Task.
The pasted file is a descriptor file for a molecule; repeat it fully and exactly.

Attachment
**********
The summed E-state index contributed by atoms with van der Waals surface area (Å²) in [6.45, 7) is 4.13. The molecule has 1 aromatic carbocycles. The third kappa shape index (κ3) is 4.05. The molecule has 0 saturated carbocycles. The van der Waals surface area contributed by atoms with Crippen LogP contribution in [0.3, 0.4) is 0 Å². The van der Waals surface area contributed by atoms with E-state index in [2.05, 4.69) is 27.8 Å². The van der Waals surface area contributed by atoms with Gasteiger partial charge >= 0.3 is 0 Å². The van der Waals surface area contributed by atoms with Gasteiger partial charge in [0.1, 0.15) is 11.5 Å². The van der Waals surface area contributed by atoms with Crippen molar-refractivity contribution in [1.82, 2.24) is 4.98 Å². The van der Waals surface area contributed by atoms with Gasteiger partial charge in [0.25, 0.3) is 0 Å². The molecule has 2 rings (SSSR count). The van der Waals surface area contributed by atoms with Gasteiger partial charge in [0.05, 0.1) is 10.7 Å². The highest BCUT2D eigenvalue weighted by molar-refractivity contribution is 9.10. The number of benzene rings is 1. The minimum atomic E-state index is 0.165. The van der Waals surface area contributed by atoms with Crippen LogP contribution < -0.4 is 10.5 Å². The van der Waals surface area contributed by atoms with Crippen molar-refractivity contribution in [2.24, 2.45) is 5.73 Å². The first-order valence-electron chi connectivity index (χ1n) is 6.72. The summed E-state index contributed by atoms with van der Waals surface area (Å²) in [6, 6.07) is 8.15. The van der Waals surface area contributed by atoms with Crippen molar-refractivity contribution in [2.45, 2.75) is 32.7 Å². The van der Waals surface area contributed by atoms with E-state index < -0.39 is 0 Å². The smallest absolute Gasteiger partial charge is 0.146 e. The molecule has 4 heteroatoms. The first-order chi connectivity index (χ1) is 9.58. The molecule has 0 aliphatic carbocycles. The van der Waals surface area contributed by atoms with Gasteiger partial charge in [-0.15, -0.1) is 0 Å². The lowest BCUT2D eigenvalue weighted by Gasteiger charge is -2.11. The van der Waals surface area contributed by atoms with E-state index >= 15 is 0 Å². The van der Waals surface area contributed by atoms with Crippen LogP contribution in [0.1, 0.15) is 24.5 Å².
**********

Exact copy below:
The summed E-state index contributed by atoms with van der Waals surface area (Å²) in [6.45, 7) is 4.13. The molecule has 1 aromatic carbocycles. The third kappa shape index (κ3) is 4.05. The molecule has 0 saturated carbocycles. The van der Waals surface area contributed by atoms with Crippen LogP contribution in [0.3, 0.4) is 0 Å². The van der Waals surface area contributed by atoms with E-state index in [2.05, 4.69) is 27.8 Å². The van der Waals surface area contributed by atoms with Gasteiger partial charge >= 0.3 is 0 Å². The van der Waals surface area contributed by atoms with Gasteiger partial charge in [0.1, 0.15) is 11.5 Å². The van der Waals surface area contributed by atoms with Crippen molar-refractivity contribution in [1.82, 2.24) is 4.98 Å². The van der Waals surface area contributed by atoms with Gasteiger partial charge in [0.25, 0.3) is 0 Å². The molecule has 2 rings (SSSR count). The van der Waals surface area contributed by atoms with Gasteiger partial charge in [0.05, 0.1) is 10.7 Å². The highest BCUT2D eigenvalue weighted by molar-refractivity contribution is 9.10. The number of benzene rings is 1. The minimum atomic E-state index is 0.165. The van der Waals surface area contributed by atoms with Crippen LogP contribution < -0.4 is 10.5 Å². The van der Waals surface area contributed by atoms with Crippen molar-refractivity contribution in [2.24, 2.45) is 5.73 Å². The first-order valence-electron chi connectivity index (χ1n) is 6.72. The summed E-state index contributed by atoms with van der Waals surface area (Å²) in [6, 6.07) is 8.15. The van der Waals surface area contributed by atoms with Crippen molar-refractivity contribution in [2.45, 2.75) is 32.7 Å². The van der Waals surface area contributed by atoms with E-state index < -0.39 is 0 Å². The smallest absolute Gasteiger partial charge is 0.146 e. The molecule has 4 heteroatoms. The first-order chi connectivity index (χ1) is 9.58. The molecule has 0 aliphatic carbocycles. The van der Waals surface area contributed by atoms with Gasteiger partial charge in [-0.15, -0.1) is 0 Å². The lowest BCUT2D eigenvalue weighted by Gasteiger charge is -2.11. The van der Waals surface area contributed by atoms with E-state index >= 15 is 0 Å². The van der Waals surface area contributed by atoms with Crippen LogP contribution in [0.1, 0.15) is 24.5 Å².